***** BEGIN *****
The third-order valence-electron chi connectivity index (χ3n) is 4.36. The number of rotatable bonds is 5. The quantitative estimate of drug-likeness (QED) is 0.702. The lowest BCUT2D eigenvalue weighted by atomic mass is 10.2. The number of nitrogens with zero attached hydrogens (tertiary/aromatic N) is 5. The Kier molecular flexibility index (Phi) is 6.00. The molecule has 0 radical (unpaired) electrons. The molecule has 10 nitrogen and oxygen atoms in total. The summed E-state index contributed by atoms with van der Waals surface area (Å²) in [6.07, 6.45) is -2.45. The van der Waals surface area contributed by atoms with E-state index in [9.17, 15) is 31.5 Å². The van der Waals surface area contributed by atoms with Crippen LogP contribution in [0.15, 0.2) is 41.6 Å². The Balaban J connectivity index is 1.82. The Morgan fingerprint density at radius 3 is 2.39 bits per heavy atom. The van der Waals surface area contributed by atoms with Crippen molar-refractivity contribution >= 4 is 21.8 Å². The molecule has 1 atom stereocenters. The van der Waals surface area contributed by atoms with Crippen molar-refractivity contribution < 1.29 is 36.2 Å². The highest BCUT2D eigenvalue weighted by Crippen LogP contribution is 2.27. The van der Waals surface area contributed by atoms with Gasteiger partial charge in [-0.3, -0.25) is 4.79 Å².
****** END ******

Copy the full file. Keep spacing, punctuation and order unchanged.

The third-order valence-electron chi connectivity index (χ3n) is 4.36. The number of rotatable bonds is 5. The quantitative estimate of drug-likeness (QED) is 0.702. The lowest BCUT2D eigenvalue weighted by atomic mass is 10.2. The number of nitrogens with zero attached hydrogens (tertiary/aromatic N) is 5. The Kier molecular flexibility index (Phi) is 6.00. The molecule has 0 radical (unpaired) electrons. The molecule has 10 nitrogen and oxygen atoms in total. The summed E-state index contributed by atoms with van der Waals surface area (Å²) in [6.07, 6.45) is -2.45. The van der Waals surface area contributed by atoms with E-state index in [9.17, 15) is 31.5 Å². The van der Waals surface area contributed by atoms with Crippen LogP contribution in [0.15, 0.2) is 41.6 Å². The Balaban J connectivity index is 1.82. The Morgan fingerprint density at radius 3 is 2.39 bits per heavy atom. The van der Waals surface area contributed by atoms with Crippen molar-refractivity contribution >= 4 is 21.8 Å². The molecule has 1 atom stereocenters. The van der Waals surface area contributed by atoms with Crippen molar-refractivity contribution < 1.29 is 36.2 Å². The highest BCUT2D eigenvalue weighted by Crippen LogP contribution is 2.27. The van der Waals surface area contributed by atoms with Gasteiger partial charge in [-0.3, -0.25) is 4.79 Å².